Turning to FIG. 3, there is shown down tube 10 and open end 22 thereof defined by the major arcuate portion 13. Located contiguous with and directly above opening 22 is cut out portion 34 of the down tube. Cut out portion 34 provides a smooth shaped recess in the form of a partial circle that mates with and is joined to the bottom bracket 12 by suitable joining means such as welding or brazing.

In FIG. 3A, the underside portion of the top end of down tube 10 is shown. Here, apertures 26, 28 are provided and are adapted for reception of a pair of operational cables therein. Ferrules 44, 46 surround the apertures 26, 28 respectively.

FIG. 4 shows aperture 24 of top tube and aperture 26 of down tube in association with ferrule members 36 and 44 respectively. Rear brake cable 48 is threaded through aperture 24 with rear derailleur cable 30 threaded through aperture 26. The ferrules may be composed of foam, rubber, or plastic and are adhered to the tubes by appropriate adhesive or, less preferably, by rivets. These ferrules surround the apertures and serve to shield same against water penetration therein.

The rearward portions of top tube 8 and down tube 8 are shown in FIG. 5. Here, rear brake cable 48 is shown exiting aperture 25 formed in the down tube.

The frame tubes are preferably composed of mild steel although on some occasions, aluminum and titanium may be chosen. Also, MIG welding is the preferred method of joining the tubes although TIG welding and brazing may also be mentioned as effective means for joining the components.

While the forms of apparatus herein described constitute preferred embodiments of this invention, it is to be understood that the invention is not limited to these precise forms of apparatus, and that changes may be made therein without departing from the scope of the invention.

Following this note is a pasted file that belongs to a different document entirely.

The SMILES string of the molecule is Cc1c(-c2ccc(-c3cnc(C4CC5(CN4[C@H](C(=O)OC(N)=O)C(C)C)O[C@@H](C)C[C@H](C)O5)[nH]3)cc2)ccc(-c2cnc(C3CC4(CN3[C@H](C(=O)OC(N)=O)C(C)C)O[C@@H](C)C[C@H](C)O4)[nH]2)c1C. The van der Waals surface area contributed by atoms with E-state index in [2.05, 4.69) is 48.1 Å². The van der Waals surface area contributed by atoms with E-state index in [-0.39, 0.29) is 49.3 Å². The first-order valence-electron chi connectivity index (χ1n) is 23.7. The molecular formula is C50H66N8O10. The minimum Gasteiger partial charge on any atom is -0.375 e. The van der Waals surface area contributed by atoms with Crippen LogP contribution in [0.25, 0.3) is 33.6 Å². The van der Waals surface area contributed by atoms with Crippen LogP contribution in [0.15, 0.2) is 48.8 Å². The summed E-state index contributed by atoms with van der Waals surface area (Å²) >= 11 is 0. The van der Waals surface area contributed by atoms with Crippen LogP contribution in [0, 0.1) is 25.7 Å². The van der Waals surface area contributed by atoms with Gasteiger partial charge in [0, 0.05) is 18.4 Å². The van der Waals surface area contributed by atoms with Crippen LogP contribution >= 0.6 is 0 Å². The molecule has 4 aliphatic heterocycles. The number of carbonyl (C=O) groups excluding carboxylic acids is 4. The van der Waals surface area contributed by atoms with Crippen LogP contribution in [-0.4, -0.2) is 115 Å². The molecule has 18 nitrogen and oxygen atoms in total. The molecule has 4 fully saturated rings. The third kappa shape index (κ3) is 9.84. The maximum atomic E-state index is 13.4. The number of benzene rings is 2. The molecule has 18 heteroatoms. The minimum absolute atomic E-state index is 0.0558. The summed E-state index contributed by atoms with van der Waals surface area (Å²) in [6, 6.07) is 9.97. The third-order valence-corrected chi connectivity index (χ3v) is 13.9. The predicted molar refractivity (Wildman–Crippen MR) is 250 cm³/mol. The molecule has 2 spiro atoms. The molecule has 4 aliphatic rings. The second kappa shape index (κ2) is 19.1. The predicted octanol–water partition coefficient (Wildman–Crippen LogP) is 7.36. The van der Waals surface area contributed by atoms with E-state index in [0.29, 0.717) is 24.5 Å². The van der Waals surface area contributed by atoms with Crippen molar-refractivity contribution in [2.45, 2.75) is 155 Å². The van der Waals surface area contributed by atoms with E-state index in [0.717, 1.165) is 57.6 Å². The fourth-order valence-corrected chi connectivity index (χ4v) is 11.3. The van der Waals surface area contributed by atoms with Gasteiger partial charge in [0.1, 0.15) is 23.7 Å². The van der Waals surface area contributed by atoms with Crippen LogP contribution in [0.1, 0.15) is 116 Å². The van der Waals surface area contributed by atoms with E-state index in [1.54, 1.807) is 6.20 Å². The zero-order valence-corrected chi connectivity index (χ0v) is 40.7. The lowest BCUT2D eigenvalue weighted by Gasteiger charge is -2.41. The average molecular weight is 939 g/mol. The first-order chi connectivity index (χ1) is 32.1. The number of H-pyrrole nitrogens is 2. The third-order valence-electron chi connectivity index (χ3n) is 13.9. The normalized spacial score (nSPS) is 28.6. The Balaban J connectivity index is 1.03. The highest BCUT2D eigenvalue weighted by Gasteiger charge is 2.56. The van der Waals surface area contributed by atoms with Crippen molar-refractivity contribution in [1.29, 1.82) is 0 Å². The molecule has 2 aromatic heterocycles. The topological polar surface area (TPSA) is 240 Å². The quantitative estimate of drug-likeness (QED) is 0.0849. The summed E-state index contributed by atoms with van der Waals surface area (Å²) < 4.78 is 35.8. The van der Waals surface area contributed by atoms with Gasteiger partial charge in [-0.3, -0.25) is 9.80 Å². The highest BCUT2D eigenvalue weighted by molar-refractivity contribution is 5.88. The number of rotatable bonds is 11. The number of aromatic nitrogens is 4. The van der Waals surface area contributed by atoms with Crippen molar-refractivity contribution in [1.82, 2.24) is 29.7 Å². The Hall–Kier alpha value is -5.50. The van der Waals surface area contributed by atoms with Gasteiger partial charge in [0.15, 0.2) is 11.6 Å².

Patent Citations
Cited PatentFiling datePublication dateApplicantTitle
US4583755 *Dec 4, 1984Apr 22, 1986Huffy CorporationBicycle frame
US4905541 *Sep 29, 1988Mar 6, 1990Huffy CorporationDerailleur guard
US4915404 *Jun 19, 1989Apr 10, 1990Sakae Ringyo Co., Ltd.Frame for a bicycle
US4917397 *Mar 17, 1988Apr 17, 1990Sakae Ringyo Co., Ltd.Structure for threading a cable through a bicycle frame
US5221102 *Nov 25, 1991Jun 22, 1993Spangler David VBicycle frame
US5269196 *May 8, 1992Dec 14, 1993Huffy CorporationInjection molded plastic handlebar
IT411083A * Title not available
IT432825A * Title not available
Referenced by
Citing PatentFiling datePublication dateApplicantTitle
US5842712 *Aug 19, 1996Dec 1, 1998Hsieh; Wen ChengStrengthened bicycle frame and tube
US6913275 *Mar 12, 2003Jul 5, 2005John CageProcess of altering bicycle frame head tube angle by cutting a slot in bottom bracket and bending frame here